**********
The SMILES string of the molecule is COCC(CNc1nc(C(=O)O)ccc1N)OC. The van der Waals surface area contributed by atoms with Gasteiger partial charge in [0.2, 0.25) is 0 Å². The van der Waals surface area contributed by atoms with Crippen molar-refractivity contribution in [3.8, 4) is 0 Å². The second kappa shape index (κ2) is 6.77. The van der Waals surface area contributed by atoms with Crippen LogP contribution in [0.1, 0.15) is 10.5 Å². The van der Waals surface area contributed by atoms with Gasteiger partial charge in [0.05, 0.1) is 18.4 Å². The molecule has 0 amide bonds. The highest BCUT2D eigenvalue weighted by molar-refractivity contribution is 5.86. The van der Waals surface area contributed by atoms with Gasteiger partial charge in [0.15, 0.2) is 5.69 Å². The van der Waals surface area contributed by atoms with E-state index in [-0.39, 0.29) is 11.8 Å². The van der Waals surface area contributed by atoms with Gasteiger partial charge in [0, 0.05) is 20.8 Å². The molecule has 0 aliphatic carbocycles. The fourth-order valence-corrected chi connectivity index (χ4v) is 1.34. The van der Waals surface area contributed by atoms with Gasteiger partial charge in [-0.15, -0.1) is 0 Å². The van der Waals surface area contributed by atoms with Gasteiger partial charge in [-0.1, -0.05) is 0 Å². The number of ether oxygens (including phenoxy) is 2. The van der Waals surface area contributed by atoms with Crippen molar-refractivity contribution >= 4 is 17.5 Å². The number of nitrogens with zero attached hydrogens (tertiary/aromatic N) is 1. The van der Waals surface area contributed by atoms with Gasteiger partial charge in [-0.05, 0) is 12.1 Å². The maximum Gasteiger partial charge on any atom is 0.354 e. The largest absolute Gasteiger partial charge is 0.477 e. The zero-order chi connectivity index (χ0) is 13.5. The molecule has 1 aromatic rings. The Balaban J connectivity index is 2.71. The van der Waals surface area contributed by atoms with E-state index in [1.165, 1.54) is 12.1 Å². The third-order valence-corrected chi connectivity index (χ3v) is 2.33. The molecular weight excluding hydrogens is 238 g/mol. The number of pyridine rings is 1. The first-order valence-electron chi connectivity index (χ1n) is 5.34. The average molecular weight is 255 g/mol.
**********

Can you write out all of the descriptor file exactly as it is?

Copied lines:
The SMILES string of the molecule is COCC(CNc1nc(C(=O)O)ccc1N)OC. The van der Waals surface area contributed by atoms with Gasteiger partial charge in [0.2, 0.25) is 0 Å². The van der Waals surface area contributed by atoms with Crippen molar-refractivity contribution in [3.8, 4) is 0 Å². The second kappa shape index (κ2) is 6.77. The van der Waals surface area contributed by atoms with Crippen LogP contribution in [0.1, 0.15) is 10.5 Å². The van der Waals surface area contributed by atoms with Gasteiger partial charge in [0.05, 0.1) is 18.4 Å². The molecule has 0 amide bonds. The highest BCUT2D eigenvalue weighted by molar-refractivity contribution is 5.86. The van der Waals surface area contributed by atoms with Gasteiger partial charge in [0.15, 0.2) is 5.69 Å². The van der Waals surface area contributed by atoms with E-state index in [-0.39, 0.29) is 11.8 Å². The van der Waals surface area contributed by atoms with Gasteiger partial charge in [0, 0.05) is 20.8 Å². The molecule has 0 aliphatic carbocycles. The fourth-order valence-corrected chi connectivity index (χ4v) is 1.34. The van der Waals surface area contributed by atoms with Gasteiger partial charge in [-0.15, -0.1) is 0 Å². The van der Waals surface area contributed by atoms with Gasteiger partial charge in [-0.1, -0.05) is 0 Å². The number of ether oxygens (including phenoxy) is 2. The van der Waals surface area contributed by atoms with Crippen molar-refractivity contribution >= 4 is 17.5 Å². The number of nitrogens with zero attached hydrogens (tertiary/aromatic N) is 1. The van der Waals surface area contributed by atoms with Gasteiger partial charge in [-0.05, 0) is 12.1 Å². The maximum Gasteiger partial charge on any atom is 0.354 e. The largest absolute Gasteiger partial charge is 0.477 e. The zero-order chi connectivity index (χ0) is 13.5. The molecule has 1 aromatic rings. The Balaban J connectivity index is 2.71. The van der Waals surface area contributed by atoms with E-state index in [1.165, 1.54) is 12.1 Å². The third-order valence-corrected chi connectivity index (χ3v) is 2.33. The molecular weight excluding hydrogens is 238 g/mol. The number of pyridine rings is 1. The first-order valence-electron chi connectivity index (χ1n) is 5.34. The average molecular weight is 255 g/mol.